Overall, Mascorro said he was pleased with how smoothly the evacuation proceeded.

The county called for a mandatory evacuation of coastal communities of Tivoli, Austwell and Bayside last Wednesday and a voluntary evacuation of Refugio and Woodsboro, located inland.

“I give them an A-plus for effort; it was a great success, so help me God,” said Refugio Mayor Rey Jaso. “Everybody was on the same boat. Everybody communicated with each other and everybody knew what they were supposed to do. We had buses ready and we had ambulances ready and it was simply a case of great planning on the part of city and county officials.”

Jaso particularly commended Stan Upton, the emergency management coordinator for Refugio County.

“He really did an outstanding job,” Jaso added. “Stan had a great plan ready to go and everything ran like clockwork.”

School buses were used to pick up residents in Tivoli, Austwell and Bayside who had no transportation of their own. They were dropped off at the community center in Refugio where they boarded chartered buses provided by the state and were taken to shelters in San Antonio and Seguin. From there, they were transported to other shelters.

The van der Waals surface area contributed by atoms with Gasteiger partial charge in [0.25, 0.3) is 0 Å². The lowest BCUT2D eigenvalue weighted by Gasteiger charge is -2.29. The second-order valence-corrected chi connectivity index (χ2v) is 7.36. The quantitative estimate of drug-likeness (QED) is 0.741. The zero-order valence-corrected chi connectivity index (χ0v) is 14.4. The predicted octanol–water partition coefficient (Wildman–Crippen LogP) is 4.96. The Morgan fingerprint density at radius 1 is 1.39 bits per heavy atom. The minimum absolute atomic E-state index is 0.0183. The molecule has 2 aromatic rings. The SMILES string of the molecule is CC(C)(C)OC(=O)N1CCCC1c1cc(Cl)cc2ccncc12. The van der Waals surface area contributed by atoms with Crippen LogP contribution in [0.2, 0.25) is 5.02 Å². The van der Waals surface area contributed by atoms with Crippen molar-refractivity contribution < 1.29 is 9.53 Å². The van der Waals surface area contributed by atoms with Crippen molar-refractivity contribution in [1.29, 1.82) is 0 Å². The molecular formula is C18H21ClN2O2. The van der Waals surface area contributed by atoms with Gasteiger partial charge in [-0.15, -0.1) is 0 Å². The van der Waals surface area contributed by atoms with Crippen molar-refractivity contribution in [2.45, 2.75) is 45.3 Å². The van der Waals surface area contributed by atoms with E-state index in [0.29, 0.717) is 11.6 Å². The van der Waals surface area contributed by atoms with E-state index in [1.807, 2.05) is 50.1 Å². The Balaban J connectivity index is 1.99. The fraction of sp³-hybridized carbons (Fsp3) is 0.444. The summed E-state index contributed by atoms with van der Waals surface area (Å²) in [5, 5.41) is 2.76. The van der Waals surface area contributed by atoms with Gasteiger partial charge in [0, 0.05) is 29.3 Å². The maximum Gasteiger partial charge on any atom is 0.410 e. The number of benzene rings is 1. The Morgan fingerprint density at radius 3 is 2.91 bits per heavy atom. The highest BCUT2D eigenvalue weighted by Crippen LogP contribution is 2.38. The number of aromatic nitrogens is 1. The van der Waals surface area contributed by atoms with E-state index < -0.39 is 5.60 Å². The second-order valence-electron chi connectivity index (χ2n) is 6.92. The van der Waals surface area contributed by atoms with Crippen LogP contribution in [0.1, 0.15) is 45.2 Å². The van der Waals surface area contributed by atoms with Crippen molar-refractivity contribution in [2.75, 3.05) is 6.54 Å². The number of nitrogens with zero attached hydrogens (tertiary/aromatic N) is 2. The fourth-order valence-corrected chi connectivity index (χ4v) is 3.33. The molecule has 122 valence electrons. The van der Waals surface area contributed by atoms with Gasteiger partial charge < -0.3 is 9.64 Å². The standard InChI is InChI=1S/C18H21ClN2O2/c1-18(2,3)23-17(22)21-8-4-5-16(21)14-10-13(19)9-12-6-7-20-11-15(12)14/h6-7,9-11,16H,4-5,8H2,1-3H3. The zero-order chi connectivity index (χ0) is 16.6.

About 100 residents countywide accepted rides to shelters elsewhere in the state. Many others evacuated by their own means.

After the storm threat had passed, a school bus was sent up to collect the residents.

Mascorro said collecting the residents from across the state was somewhat problematic, as was refueling the bus, but they all made it back to Refugio County by 3 a.m. Sunday safe and sound.

“I think the evacuation went very well, as far as planning goes,” Mascorro said. “We would have liked to have seen more people evacuate but that was out of our hands.”

He said the emergency management plan called on collecting residents three times, at noon Wednesday, at 8 a.m. Thursday and again at 4 p.m. Thursday.

“The buses arrived on time and transported our citizens to the community center, and the chartered buses took them out of harm’s way,” Mascorro said. “Our people didn’t have to worry about transportation or having enough money for a motel or food. All they had do was worry about getting out of the way of the hurricane.”